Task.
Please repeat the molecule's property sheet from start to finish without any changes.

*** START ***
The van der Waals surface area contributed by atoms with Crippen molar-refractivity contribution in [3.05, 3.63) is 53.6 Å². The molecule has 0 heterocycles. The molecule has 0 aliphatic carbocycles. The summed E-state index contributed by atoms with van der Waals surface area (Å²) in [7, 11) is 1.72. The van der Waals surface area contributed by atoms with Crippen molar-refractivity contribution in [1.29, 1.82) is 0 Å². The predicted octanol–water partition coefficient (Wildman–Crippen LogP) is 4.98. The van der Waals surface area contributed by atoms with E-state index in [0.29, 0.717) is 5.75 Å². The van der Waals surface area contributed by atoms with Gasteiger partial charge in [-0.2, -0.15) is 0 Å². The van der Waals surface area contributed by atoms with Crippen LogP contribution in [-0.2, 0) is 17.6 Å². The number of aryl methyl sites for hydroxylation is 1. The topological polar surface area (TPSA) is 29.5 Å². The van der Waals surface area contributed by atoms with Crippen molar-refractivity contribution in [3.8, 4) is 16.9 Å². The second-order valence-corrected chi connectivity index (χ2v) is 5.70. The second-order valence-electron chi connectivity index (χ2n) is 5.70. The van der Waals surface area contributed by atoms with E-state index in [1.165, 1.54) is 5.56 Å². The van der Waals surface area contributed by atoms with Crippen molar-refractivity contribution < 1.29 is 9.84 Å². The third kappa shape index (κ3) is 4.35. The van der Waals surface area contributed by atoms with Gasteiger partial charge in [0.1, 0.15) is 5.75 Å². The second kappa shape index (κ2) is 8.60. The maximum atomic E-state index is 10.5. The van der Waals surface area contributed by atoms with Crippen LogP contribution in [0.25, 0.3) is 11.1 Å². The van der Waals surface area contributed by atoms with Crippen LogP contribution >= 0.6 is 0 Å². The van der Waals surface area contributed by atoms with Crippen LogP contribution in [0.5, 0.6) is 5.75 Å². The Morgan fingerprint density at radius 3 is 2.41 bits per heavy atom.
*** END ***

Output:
The van der Waals surface area contributed by atoms with Crippen molar-refractivity contribution in [3.05, 3.63) is 53.6 Å². The molecule has 0 heterocycles. The molecule has 0 aliphatic carbocycles. The summed E-state index contributed by atoms with van der Waals surface area (Å²) in [7, 11) is 1.72. The van der Waals surface area contributed by atoms with Crippen molar-refractivity contribution in [1.29, 1.82) is 0 Å². The predicted octanol–water partition coefficient (Wildman–Crippen LogP) is 4.98. The van der Waals surface area contributed by atoms with E-state index in [0.29, 0.717) is 5.75 Å². The van der Waals surface area contributed by atoms with Gasteiger partial charge in [-0.2, -0.15) is 0 Å². The van der Waals surface area contributed by atoms with Crippen LogP contribution in [-0.2, 0) is 17.6 Å². The number of aryl methyl sites for hydroxylation is 1. The topological polar surface area (TPSA) is 29.5 Å². The van der Waals surface area contributed by atoms with Crippen molar-refractivity contribution in [3.8, 4) is 16.9 Å². The second-order valence-corrected chi connectivity index (χ2v) is 5.70. The second-order valence-electron chi connectivity index (χ2n) is 5.70. The van der Waals surface area contributed by atoms with E-state index in [1.165, 1.54) is 5.56 Å². The van der Waals surface area contributed by atoms with Crippen molar-refractivity contribution < 1.29 is 9.84 Å². The third kappa shape index (κ3) is 4.35. The van der Waals surface area contributed by atoms with Gasteiger partial charge in [0.1, 0.15) is 5.75 Å². The second kappa shape index (κ2) is 8.60. The maximum atomic E-state index is 10.5. The van der Waals surface area contributed by atoms with Crippen LogP contribution in [0.25, 0.3) is 11.1 Å². The van der Waals surface area contributed by atoms with Crippen LogP contribution >= 0.6 is 0 Å². The van der Waals surface area contributed by atoms with Crippen LogP contribution in [0.5, 0.6) is 5.75 Å². The Morgan fingerprint density at radius 3 is 2.41 bits per heavy atom.